Gerald Haigh questions the value of these spurious tasks and extols the virtue of allowing children to get bored in the evening

It isn't just children and parents who are pressured by homework. The head of the Birmingham secondary school where I once taught would daily read out in assembly the names of three children randomly chosen to show him their homework.

We all knew why he did it - and it wasn't to check up on the children. He was after the slacking teachers who hadn't bothered to set homework according to the timetable. The entirely predictable result was that teachers, forced to find something capable of being done unaided at home, would dream up all manner of spurious tasks, sometimes thinking furiously on their feet in the dying moments of the lesson. (Or even beyond: "Come back. Come back. I've just remembered it's your homework night.") Why do we do it? We know perfectly well, after all, how unfair homework is.

To say that some children have superb home study facilities and others have worse than none is so obvious that it's almost embarrassing to repeat it.

We keep dreaming up the tasks, though, and Alfie Kohn is simply stating the obvious when he writes: "Homework isn't limited to those times when it seems appropriate and important. Rather the point of departure seems to be, 'We've decided ahead of time that children will have to do something every night (or several times a week). Later on we'll figure out what to make them do'."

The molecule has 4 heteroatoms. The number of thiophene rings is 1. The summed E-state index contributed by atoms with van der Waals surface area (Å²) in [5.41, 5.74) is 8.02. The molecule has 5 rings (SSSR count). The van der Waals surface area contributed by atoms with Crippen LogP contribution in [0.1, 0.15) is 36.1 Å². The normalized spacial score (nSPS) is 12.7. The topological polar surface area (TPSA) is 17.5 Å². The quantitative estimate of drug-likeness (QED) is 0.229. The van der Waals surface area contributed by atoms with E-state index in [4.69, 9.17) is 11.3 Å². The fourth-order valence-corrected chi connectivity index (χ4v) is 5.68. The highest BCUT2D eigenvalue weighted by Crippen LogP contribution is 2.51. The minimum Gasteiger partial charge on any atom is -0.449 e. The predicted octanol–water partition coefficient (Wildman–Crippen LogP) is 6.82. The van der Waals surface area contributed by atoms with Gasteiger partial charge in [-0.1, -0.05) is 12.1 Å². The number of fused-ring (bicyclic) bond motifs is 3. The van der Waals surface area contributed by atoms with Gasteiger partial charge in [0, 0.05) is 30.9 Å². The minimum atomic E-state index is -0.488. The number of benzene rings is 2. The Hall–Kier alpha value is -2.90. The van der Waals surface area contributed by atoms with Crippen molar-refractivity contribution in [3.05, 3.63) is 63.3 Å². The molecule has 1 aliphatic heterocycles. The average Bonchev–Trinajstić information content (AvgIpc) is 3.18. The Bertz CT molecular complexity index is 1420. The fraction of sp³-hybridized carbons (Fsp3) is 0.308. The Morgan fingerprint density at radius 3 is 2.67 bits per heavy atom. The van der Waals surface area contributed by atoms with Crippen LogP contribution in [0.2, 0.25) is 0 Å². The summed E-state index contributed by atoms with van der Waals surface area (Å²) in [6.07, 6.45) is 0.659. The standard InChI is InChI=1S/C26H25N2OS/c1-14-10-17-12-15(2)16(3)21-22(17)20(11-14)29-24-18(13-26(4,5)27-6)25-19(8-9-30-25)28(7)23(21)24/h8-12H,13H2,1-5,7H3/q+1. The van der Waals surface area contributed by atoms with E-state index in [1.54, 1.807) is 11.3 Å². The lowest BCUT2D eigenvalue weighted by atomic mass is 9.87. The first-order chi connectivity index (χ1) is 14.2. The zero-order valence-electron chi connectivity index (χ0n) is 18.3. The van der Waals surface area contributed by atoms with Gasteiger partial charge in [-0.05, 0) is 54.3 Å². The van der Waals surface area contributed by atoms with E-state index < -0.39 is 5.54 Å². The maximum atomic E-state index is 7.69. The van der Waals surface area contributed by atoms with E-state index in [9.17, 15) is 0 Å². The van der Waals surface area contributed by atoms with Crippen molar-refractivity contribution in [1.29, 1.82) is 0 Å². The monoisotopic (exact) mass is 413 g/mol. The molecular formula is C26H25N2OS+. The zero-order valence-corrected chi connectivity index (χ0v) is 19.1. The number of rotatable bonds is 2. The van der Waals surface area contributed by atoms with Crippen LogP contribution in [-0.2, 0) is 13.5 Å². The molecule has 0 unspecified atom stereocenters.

Add the numerous pieces of research quoted by the author, a US educationist, which find that there's no appreciable relationship between homework and educational attainment, and the inescapable conclusion is that it's all to do more with discipline than with the nature of the work itself.

What's truly remarkable about this is the level of uncritical acceptance, even among those who should know better, that homework is somehow good for its own sake.

Kohn quotes examples where critics first cast doubt on homework's effectiveness but then go on to say, in effect, "But of course that doesn't mean we should abolish it."

Why don't we? He thinks it's because we just don't trust children to learn.

If so, maybe we need bolder and more sceptical parents, like the one quoted in the book, whose vision of a homework-free home includes this: "My kids might even occasionally enjoy the opportunity to be bored. You remember boredom, don't you? That state where the imagination is forced to take over and create entertainment?"

The Homework Myth: Why Our Kids Get Too Much Of A Bad Thing

By Alfie Kohn

Da Capo Press (published March 1, 2007) pound;14.50


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